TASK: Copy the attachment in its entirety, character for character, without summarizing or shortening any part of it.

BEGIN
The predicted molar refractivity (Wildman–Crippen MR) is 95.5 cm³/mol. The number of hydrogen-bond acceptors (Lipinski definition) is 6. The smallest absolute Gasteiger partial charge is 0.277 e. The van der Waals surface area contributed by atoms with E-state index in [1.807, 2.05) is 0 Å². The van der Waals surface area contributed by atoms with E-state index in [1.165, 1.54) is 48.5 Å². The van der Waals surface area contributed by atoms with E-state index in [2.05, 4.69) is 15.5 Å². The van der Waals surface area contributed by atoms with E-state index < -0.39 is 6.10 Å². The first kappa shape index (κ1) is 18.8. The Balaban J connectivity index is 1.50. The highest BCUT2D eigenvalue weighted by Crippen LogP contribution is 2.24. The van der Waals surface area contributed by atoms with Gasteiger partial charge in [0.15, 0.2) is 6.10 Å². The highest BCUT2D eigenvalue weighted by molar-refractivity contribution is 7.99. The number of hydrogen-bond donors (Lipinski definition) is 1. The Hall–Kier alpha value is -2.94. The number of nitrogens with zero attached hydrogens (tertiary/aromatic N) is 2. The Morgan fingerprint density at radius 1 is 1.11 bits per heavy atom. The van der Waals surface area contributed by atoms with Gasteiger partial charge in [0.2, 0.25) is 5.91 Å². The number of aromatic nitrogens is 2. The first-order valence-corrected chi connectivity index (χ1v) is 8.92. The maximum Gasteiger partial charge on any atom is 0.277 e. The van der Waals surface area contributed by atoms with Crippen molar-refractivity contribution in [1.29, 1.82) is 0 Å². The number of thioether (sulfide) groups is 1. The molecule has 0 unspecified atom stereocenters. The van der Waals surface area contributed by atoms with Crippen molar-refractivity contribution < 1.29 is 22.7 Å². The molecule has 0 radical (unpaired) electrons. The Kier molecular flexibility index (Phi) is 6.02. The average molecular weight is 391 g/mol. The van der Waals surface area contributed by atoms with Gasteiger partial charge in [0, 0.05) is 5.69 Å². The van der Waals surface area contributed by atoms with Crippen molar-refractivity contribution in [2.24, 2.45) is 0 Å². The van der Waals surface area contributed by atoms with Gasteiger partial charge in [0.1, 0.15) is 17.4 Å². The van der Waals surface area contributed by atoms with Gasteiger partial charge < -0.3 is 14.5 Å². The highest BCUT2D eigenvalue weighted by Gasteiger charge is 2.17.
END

The predicted molar refractivity (Wildman–Crippen MR) is 95.5 cm³/mol. The number of hydrogen-bond acceptors (Lipinski definition) is 6. The smallest absolute Gasteiger partial charge is 0.277 e. The van der Waals surface area contributed by atoms with E-state index in [1.807, 2.05) is 0 Å². The van der Waals surface area contributed by atoms with E-state index in [1.165, 1.54) is 48.5 Å². The van der Waals surface area contributed by atoms with E-state index in [2.05, 4.69) is 15.5 Å². The van der Waals surface area contributed by atoms with E-state index < -0.39 is 6.10 Å². The first kappa shape index (κ1) is 18.8. The Balaban J connectivity index is 1.50. The highest BCUT2D eigenvalue weighted by Crippen LogP contribution is 2.24. The van der Waals surface area contributed by atoms with Gasteiger partial charge in [0.15, 0.2) is 6.10 Å². The highest BCUT2D eigenvalue weighted by molar-refractivity contribution is 7.99. The number of hydrogen-bond donors (Lipinski definition) is 1. The Hall–Kier alpha value is -2.94. The number of nitrogens with zero attached hydrogens (tertiary/aromatic N) is 2. The Morgan fingerprint density at radius 1 is 1.11 bits per heavy atom. The van der Waals surface area contributed by atoms with Gasteiger partial charge in [0.2, 0.25) is 5.91 Å². The number of aromatic nitrogens is 2. The first-order valence-corrected chi connectivity index (χ1v) is 8.92. The maximum Gasteiger partial charge on any atom is 0.277 e. The van der Waals surface area contributed by atoms with Crippen molar-refractivity contribution in [1.29, 1.82) is 0 Å². The number of thioether (sulfide) groups is 1. The molecule has 0 unspecified atom stereocenters. The van der Waals surface area contributed by atoms with Crippen molar-refractivity contribution < 1.29 is 22.7 Å². The molecule has 0 radical (unpaired) electrons. The Kier molecular flexibility index (Phi) is 6.02. The average molecular weight is 391 g/mol. The van der Waals surface area contributed by atoms with Gasteiger partial charge in [0, 0.05) is 5.69 Å². The van der Waals surface area contributed by atoms with Crippen molar-refractivity contribution in [2.24, 2.45) is 0 Å². The van der Waals surface area contributed by atoms with Gasteiger partial charge in [0.1, 0.15) is 17.4 Å². The van der Waals surface area contributed by atoms with Gasteiger partial charge < -0.3 is 14.5 Å². The highest BCUT2D eigenvalue weighted by Gasteiger charge is 2.17.